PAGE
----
Received: July 23, 2018; Published: July 31, 2018
*Corresponding author: Jae-Eun Lee, Division of Biobank for Health Sciences, Korea National Institute of Health, Korea
Medicine has been translating into personalized and precision medicine based on individual genetic, environmental and clinical characteristics, and lifestyle. The biobank is an essential infrastructure for the successful implementation of personalized and precision medicine. Recently, researches for development of artificial intelligence (AI) technology for personalized and precision medicine are actively being conducted, however research to utilize AI in biobanking is not noticeable. This article presents current issues in the biobank and the future possibilities of AI in biobanking.
Keywords:Artificial intelligence, Biobank, Biobanking, Precision biobanking, Precision medicine
Abbreviations:AI: Artificial Intelligence, ML: Machine Learning, NLP: Natural Language Processing, SOPs: Standard Operating Procedures, STR: Short Tandem Repeat, SNP: Single Nucleotide Polymorphism
It is important to establish a collection plan of biosamples and related data in view of research trends, preanalytical and analytical variables, disease trends, and health-related information. Especially, it is very important that the biobank controls the entire lifecycle of biosamples, because biosamples such as serum, plasma, urine, and tissue may be affected by preanalytical (e.g., biosample collection, processing, movement, and storage conditions) or analytical variables (e.g., the type of analyte and the method of analysis) [1-4]. The biobank may also have a need to develop and manage dynamic consent for future biomedical research. Dynamic consent makes it possible to economize the recruitment and management of biobank participants , and to continuously secure biosamples and related information (e.g., electronic clinical records and life log data) for the follow up of participants. It also allows research to be carried out flexibly, reflecting new analytical techniques. Current major issues in biobanking for personalized and precision medicine are summarized following as:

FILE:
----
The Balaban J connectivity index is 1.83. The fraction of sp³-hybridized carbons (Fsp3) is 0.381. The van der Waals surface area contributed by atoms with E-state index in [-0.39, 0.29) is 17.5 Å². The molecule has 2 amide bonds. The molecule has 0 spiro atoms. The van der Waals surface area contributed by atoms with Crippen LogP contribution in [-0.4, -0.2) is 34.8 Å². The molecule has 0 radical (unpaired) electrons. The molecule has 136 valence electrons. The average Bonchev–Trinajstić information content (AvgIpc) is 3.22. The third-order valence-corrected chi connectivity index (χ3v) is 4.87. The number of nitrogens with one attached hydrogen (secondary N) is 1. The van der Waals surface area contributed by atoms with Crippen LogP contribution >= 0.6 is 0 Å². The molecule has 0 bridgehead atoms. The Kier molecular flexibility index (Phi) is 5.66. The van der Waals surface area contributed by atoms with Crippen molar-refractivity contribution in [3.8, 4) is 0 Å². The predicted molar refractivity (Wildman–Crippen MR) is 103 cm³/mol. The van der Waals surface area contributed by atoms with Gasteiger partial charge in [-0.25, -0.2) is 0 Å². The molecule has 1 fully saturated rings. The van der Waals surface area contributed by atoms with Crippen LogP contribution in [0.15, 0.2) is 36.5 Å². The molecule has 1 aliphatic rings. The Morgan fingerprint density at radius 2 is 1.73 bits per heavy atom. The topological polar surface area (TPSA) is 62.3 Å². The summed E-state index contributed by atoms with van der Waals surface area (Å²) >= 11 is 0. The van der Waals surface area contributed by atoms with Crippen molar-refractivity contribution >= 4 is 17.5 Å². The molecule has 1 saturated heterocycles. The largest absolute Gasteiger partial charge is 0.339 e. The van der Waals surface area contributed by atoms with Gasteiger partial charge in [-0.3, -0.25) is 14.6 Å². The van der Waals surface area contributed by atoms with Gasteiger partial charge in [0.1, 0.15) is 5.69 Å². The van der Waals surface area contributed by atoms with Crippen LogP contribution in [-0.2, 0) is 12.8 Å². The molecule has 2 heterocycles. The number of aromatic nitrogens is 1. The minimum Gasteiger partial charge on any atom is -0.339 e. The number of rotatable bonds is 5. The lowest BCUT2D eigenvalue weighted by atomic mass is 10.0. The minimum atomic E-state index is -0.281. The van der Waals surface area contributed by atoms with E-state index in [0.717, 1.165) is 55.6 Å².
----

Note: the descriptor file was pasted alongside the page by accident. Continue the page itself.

a) Developing and managing dynamic consent
Collecting, processing, transporting, storing, and distributing biosamples in consideration of preanalytical and analytical variables
c) Securing information (such as timestamp) on the entire lifecycle of biosamples
d) Selecting and classifying collected biosamples suitable to specific intended uses
e) Establishing a biosample collection plan in consideration of the research and disease trends and inventory status of the biosample.
Although researches for application of AI to various fields including medicine are actively being conducted, research to utilize AI in biobanking is not noticeable. However, I believe that in the foreseeable future, a new generation of biobanking using AI will be launched. AI systems are able to process large amounts of data simultaneously and rapidly, and to learn from each incremental case to continually improve accuracy . AI devices include machine learning (ML) methods and natural language processing (NLP) techniques. ML and NLP techniques extract information from structured data (such as images, genetic data, and electrophysiological recording) and unstructured data (such as clinical notes and the literature), respectively . ML techniques can reveal complex relationships . NLP techniques translate text-based data into structured data that can be analyzed using ML techniques . In the medical field, AI applications could be utilized for various tasks including diagnosis and outcome prediction of diseases and medical image analysis. In deed Watson, a question-answering AI computer system that can answer questions raised in natural language, has been developed in IBM’s Deep QA project. IBM Watson has several types including Watson for Genomics to interpret genetic data and Watson for Oncology to recommend cancer patient’s treatments. AI has also the potential to play a variety of roles in supporting persons working in biobanks.